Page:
Development & Team

This page outlines the language’s past and future development.


José Valim created Elixir in 2012 as a Research and Development project inside Plataformatec. Elixir’s goal is to be a productive and extensible language for writing maintainable and reliable software.

Elixir runs on top of the Erlang Virtual Machine, which provides a scalable and fault-tolerant foundation. Elixir was designed to leverage this foundation without performance costs and aims to contribute to the wider ecosystem whenever possible.

Elixir’s source code is under the Apache 2 License and is maintained by the Elixir Team. The source code and contribution guidelines can be found on the language repository.

Elixir v1.0 was released in September 2014 and a new minor version is released every 6 months, around May and November of every year. New releases are announced in the read-only announcements mailing list with a link to the complete CHANGELOG. All security releases will be tagged with “[security]”. Security vulnerabilities should be disclosed to Our compatibility and deprecation policies are also documented.

Since v1.0, the language development has become focused to provide a compact and consistent core. The Elixir team focuses on language features that:

  1. are necessary for developing the language itself
  2. bring important concepts/features to the community in a way its effect can only be maximized or leveraged by making it part of the language

The language development is open, both in terms of source code and of collaborations. All features and bug fixes planned for the next releases can be found in the issues tracker. Features that may cause a larger impact on the ecosystem are first proposed to the community in the Elixir mailing list as well as in the “Elixir News” section in the Elixir Forum.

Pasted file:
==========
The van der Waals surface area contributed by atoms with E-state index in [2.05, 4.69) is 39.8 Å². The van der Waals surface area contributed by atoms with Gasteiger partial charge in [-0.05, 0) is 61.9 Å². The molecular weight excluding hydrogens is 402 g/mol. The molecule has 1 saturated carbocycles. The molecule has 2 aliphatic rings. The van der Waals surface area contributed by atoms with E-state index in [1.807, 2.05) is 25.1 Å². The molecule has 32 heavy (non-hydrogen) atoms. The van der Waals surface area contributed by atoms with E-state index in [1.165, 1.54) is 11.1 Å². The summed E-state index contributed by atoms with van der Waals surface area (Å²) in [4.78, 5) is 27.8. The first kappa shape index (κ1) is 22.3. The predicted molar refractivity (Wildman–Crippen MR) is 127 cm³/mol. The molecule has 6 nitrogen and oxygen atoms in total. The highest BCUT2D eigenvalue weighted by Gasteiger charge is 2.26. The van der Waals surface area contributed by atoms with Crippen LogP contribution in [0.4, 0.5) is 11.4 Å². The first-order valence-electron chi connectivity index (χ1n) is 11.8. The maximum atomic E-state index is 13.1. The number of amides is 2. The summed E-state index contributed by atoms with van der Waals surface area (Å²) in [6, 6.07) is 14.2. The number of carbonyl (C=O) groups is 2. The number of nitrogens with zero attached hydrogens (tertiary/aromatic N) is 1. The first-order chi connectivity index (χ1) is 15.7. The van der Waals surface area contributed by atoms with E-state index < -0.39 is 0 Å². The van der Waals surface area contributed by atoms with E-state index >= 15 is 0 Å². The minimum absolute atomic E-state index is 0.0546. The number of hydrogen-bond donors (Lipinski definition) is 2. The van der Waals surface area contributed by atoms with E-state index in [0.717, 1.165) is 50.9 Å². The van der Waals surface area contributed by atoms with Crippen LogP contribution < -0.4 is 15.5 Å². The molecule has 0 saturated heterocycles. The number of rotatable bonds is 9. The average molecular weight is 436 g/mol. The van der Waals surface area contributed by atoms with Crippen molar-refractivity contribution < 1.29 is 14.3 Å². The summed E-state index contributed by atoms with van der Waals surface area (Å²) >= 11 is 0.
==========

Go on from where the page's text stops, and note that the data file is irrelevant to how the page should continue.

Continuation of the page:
Community members are welcome to propose new features for Elixir. Before submitting a proposal, members are encouraged to gather feedback from around the community in whatever venues seem best. However, in order for a proposal to be considered for inclusion by the Elixir Core team, it must go through the Elixir mailing list. This often includes discussion and refinement of the proposal. The Elixir Core team has the final say on whether a proposal is accepted or rejected. While members are encouraged to gain support from the rest of the community, popularity does not mean that a proposal will be accepted.

To remain focused, Elixir trusts its ecosystem to bring diversity and broaden its use cases. Therefore the language was designed to be extensible: the constructs available to build the language are also available for developers to extend the language and bring it to different domains. Projects such as the Phoenix web framework, the Nerves embedded framework, and Numerical Elixir are such examples.

Elixir also relies on a vibrant community to support its growth. The community is behind the meetups, events, learning resources, open source projects, and more. See the sidebar, the Learning Resources and the Hex Package Manager website for some examples and more information.

The best way to support the language is by getting involved in its community and contributing to the ecosystem.



The Elixir Team is composed by:

  • José Valim
  • Eric Meadows-Jönsson
  • Andrea Leopardi
  • Fernando Tapia Rico
  • Jean Klingler

We are also grateful to the past members of the Elixir Team:

  • Alexei Sholik
  • James Fish
  • Aleksei Magusev
  • Michał Muskała

Finally, we thank all of our contributors.

© 2012–2024 The Elixir Team.
Elixir and the Elixir logo are registered trademarks of The Elixir Team.